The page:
A Letter To My Autistic Brother: BUST True Story

by Danniah Daher

Adam is 18 years old and a senior in high school—he loves pizza, nature, pretty girls and video games. He despises mowing the lawn and prefers to spend much of his time in his bedroom playing on his iPhone. When in a bookstore, the manga section is his top priority. He talks about wanting to go college to become a zoologist. Some days this changes to veterinarian. Other days this changes to, “Maybe we should just open our own food truck.”

Sounds pretty typical, right?

If you ever met Adam, though, you wouldn’t think he was 18. His chubby cheeks, boyish grin, the look in his big brown eyes—and most of all, his personality and maturity level—would lead you to believe he was much younger.

Adam has Asperger’s syndrome. Autism Speaks defines Asperger’s syndrome as “an autism spectrum disorder (ASD) considered to be on the ‘high functioning’ end of the spectrum. The following behaviors are often associated with Asperger’s syndrome: limited or inappropriate social interactions, ‘robotic’ or repetitive speech, challenges with nonverbal communication, tendency to discuss self rather than others, lack of eye contact, obsession with specific topics, awkward movements and mannerisms.”

Having a little brother with autism hasn’t been easy, to say the least. Our family faces unique challenges every day. If the kitchen is filled to the brim with healthy foods but lacking frozen pizzas and pasta, Adam won’t eat. A trip to the local coffee shop can be exceedingly difficult if the line is too long and he’s feeling thirsty or flustered. His terrible tantrums—which lately have been so much better thanks to my parents’ endless love and guidance mixed with years of prayer and a good doctor—have been known to violently shake the house along with our last bits of patience. Whenever we’re entertaining company, Adam is guaranteed to charismatically plop a stack of his homemade animal and landscape sketches into the laps of guests to be admired and critiqued at length. Whenever he overhears anything about the female menstrual cycle he becomes utterly confused and full of questions. I think I’ve been explaining periods to him for the last three years. He recently came to New York to visit me for the weekend and I acted as his tour guide, showing him all the famous museums and landmarks. But his favorite part, undoubtedly, were the chubby and overly trusting squirrels he’d befriend in Central Park.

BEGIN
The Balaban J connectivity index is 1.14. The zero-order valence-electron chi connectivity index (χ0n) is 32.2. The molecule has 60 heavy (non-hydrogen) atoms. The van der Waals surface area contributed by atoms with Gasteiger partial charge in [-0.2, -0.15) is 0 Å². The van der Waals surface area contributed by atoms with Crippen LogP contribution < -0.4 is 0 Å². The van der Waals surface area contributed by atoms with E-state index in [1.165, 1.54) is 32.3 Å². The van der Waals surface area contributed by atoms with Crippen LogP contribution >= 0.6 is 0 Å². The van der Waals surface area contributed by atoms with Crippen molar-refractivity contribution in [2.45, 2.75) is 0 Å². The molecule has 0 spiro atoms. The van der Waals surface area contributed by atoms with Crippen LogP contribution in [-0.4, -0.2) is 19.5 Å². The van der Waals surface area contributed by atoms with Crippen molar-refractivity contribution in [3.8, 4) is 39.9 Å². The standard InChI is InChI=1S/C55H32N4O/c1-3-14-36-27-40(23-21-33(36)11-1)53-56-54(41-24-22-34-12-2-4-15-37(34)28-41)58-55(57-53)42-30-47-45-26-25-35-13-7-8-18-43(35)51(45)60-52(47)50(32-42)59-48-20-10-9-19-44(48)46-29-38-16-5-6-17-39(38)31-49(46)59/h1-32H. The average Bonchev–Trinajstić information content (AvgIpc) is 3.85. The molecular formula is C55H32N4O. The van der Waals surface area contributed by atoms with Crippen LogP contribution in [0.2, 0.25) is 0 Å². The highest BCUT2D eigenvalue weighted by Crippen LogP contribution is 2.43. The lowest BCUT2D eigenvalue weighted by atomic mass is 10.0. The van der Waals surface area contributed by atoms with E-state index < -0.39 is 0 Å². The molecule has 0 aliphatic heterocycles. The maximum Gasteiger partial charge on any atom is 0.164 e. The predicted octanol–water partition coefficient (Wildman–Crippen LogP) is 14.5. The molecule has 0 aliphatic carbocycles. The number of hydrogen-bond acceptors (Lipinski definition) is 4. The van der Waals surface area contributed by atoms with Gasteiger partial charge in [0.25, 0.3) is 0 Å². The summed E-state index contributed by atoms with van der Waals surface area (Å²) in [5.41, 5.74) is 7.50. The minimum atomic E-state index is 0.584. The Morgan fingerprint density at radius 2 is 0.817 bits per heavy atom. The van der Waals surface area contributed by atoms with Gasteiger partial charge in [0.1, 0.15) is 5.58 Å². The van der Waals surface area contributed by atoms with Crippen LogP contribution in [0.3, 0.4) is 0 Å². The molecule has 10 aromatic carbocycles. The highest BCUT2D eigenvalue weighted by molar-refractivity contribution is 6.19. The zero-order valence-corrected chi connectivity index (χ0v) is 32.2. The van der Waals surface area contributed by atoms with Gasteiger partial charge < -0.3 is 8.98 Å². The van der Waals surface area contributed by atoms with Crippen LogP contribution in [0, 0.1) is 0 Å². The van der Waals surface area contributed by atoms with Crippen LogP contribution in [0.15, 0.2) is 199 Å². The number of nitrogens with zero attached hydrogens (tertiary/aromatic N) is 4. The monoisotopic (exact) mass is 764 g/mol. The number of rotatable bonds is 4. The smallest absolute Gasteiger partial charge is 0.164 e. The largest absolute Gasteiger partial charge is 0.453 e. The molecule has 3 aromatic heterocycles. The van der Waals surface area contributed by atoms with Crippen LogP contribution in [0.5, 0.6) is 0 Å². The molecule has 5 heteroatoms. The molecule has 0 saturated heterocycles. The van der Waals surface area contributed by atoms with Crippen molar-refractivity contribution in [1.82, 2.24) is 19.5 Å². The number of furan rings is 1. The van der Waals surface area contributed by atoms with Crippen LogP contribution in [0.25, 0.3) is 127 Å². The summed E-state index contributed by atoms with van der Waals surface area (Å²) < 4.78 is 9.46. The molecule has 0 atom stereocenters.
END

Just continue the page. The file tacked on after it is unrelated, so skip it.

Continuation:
Adam isn’t like most teenage boys. We have to cater to his special needs. And that’s okay.

Through Adam, we’re blessed with endless joy and laughter. We’ve learned more about life and love from his presence than many people learn in their entire lives. And there are so many reasons why I am thankful Adam is, well… the way he is.

Dear Autistic Brother,

It’s inspiring to see the enthusiasm you have for the world around us.

Once we were on our way home from your school. I was driving and you were in the passenger’s seat holding your big leather jacket and backpack, awkwardly, like you were holding big boulders or ginormous dinosaur eggs. You burst into mesmerized gasps, pointing out the window at something apparently very attention-worthy. My heart stuttered as I glanced over, half expecting to see an eighteen wheeler barreling toward us. But, no, you had spotted a family of deer in the passing meadow. 

“There’s four of them…no, five! Danniah, look how precious they are. Aren’t they amazing?”